Debunking the Normalization of Alcohol
One of the most challenging parts of being in recovery for alcohol use disorder (AUD) is dealing with society's normalization of alcohol, a deadly drug. Alcohol is everywhere. Some days, triggering situations come at me more quickly than I can process them. Some days, I want to crawl into bed, pull the covers over my head, and stay there forever because that feels like the only safe place in this alcohol-obsessed culture.
The Normalization of Alcohol in Everyday Life
Last week someone started a conversation with me by asking if I had ever seen four grown men blackout drunk at a one-year-old's birthday party. She even took out her phone to show me a picture of drooling, passed-out Uncle Rick like it was funny. She joked that it was "one heck of a rager" and expected me to laugh along with her as I awkwardly swallowed my disbelief.
Uncovering the Truth of Alcohol
The truth is we live in a society that brainwashes us into believing that using and abusing this drug called alcohol is a perfectly normal part of life. Culturally speaking, life only involves a handful of noteworthy milestones: getting a driver's license at 16, becoming an adult at 18, reaching the legal drinking age at 21, getting married, and having kids. We view being able to pour a highly addictive, lethal, Group 1 carcinogen1 down our throats as a celebratory rite of passage. The normalization of alcohol is woven into the fabric of our lives long before the brain develops fully.2
Statistically, 14.5 Americans struggle with AUD.3 Worse yet, AUD kills over three million people annually, making it the third highest preventable cause of death.4 Alcohol is destroying lives and killing people at record rates. Chances are someone you know, like Uncle Rick, is silently struggling with alcohol. To joke about it is egregiously insensitive, irresponsible, and ignorant.
I believe the social acceptability of alcohol makes it the worst drug. It would not be okay to joke about four grown men doing lines of cocaine or shooting heroin at a one-year-old's birthday party. The government would have that kid removed from the home immediately. And yet, blackout drinking is laughable and normal?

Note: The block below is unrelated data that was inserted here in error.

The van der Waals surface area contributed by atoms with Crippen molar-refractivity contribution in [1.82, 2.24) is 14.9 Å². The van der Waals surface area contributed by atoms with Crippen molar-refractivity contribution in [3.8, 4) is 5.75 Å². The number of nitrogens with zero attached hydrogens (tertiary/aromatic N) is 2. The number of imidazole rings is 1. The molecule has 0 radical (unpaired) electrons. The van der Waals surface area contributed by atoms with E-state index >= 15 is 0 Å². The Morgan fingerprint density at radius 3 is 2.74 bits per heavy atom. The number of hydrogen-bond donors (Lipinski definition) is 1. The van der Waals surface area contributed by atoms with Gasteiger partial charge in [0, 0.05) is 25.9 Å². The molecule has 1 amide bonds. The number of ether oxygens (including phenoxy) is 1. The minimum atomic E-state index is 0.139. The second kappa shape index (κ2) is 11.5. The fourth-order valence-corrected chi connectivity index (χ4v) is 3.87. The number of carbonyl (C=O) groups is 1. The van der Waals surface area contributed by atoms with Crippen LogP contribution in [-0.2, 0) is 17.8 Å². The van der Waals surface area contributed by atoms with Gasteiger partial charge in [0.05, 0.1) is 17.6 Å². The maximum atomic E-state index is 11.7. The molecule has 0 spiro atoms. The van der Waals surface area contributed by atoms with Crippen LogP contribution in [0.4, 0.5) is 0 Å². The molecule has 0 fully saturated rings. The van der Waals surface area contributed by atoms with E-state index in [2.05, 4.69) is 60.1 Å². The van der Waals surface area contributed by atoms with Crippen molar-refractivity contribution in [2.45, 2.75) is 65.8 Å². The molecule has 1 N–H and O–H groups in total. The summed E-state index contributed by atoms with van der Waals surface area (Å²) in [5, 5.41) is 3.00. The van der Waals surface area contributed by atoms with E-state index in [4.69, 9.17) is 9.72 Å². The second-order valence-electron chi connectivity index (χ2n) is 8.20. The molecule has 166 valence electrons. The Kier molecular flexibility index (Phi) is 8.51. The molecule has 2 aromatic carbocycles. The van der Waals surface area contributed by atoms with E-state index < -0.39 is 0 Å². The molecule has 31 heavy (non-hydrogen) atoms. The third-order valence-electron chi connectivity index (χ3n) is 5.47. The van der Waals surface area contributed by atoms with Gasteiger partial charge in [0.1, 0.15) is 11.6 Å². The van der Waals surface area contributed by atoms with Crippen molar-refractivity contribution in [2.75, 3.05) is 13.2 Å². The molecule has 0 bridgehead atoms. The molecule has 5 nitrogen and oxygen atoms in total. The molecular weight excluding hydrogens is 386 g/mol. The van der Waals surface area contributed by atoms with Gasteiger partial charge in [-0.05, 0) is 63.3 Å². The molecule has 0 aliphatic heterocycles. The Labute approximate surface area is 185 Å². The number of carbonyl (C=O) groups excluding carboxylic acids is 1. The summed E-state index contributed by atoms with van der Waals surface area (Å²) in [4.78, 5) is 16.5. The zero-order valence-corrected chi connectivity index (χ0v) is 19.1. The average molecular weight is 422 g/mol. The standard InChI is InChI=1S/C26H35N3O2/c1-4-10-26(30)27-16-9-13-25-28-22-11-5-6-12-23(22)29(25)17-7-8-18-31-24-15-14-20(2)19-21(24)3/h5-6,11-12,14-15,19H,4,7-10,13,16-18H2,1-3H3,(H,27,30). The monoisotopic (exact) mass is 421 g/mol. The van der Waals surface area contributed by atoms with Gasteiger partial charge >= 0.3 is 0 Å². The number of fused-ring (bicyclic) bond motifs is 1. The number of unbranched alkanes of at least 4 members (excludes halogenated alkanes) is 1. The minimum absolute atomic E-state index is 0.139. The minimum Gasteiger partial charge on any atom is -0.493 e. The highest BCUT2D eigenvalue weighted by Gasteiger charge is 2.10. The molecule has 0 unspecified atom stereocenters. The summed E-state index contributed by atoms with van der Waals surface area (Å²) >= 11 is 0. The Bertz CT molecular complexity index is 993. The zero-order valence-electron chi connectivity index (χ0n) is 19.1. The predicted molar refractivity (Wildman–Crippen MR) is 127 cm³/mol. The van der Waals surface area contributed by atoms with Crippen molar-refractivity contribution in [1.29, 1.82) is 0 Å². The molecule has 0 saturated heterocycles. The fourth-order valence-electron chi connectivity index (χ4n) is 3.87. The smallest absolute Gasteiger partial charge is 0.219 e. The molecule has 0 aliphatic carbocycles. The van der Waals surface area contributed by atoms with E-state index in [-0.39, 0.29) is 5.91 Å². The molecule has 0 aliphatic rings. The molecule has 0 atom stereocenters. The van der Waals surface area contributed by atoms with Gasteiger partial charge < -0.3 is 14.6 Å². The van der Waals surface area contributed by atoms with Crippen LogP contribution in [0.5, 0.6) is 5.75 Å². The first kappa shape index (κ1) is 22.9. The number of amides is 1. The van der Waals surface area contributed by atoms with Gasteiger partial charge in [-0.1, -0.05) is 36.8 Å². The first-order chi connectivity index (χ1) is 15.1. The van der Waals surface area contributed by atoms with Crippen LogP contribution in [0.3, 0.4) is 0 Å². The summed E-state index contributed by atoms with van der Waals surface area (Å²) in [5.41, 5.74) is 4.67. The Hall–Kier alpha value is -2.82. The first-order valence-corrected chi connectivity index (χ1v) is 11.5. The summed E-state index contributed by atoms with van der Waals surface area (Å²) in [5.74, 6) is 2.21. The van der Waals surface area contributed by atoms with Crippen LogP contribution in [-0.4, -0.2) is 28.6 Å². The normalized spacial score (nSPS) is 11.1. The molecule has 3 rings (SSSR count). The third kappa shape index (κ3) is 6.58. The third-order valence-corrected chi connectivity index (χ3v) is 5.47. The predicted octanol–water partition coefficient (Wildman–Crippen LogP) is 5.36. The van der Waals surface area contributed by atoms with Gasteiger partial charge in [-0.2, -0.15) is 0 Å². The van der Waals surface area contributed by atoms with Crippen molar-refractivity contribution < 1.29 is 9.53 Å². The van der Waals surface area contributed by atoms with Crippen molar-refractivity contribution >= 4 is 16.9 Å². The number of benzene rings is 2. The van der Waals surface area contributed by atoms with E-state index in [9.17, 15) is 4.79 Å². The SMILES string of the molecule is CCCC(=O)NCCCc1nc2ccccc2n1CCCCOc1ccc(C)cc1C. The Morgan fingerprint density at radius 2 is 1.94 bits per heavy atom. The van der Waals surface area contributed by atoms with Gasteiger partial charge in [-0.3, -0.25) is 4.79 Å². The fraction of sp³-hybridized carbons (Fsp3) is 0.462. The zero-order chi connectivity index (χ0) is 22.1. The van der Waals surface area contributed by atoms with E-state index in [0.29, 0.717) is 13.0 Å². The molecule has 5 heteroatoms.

Rooting Myself in Truth Despite Our Culture's Normalization of Alcohol
Recovering from an AUD can feel like an impossibly isolating experience while trying to survive in an alcohol-obsessed culture. There are triggers around every corner. Going against the grain is hard work, but that doesn't mean it's impossible. Rooting myself in truth allows me to take pride in my teetotaler status. By debunking the normalization of alcohol, I create space to participate in the accrescent revolutionary and life-saving alcohol-free movement.
- Kiaer, T. (2021, October 20). Alcohol is one of the biggest risk factors for breast cancer. https://www.who.int/europe/news/item/20-10-2021-alcohol-is-one-of-the-biggest-risk-factors-for-breast-cancer
Schwartz-Bloom, R. (n.d.). Content: Brain Maturation is Complete at About 24 Years of Age – The Alcohol Pharmacology Education Partnership. https://sites.duke.edu/apep/module-3-alcohol-cell-suicide-and-the-adolescent-brain/content-brain-maturation-is-complete-at-about-24-years-of-age/
- Alcohol Facts and Statistics | National Institute on Alcohol Abuse and Alcoholism (NIAAA). (n.d.). https://www.niaaa.nih.gov/publications/brochures-and-fact-sheets/alcohol-facts-and-statistics
- Hanson, M. (2023, January 1). Alcohol Abuse Statistics. NCDAS. https://drugabusestatistics.org/alcohol-abuse-statistics/
Cronkright, K. (2023, February 6). Debunking the Normalization of Alcohol, HealthyPlace. Retrieved on 2024, February 22 from https://www.healthyplace.com/blogs/debunkingaddiction/2023/2/debunking-the-normalization-of-alcohol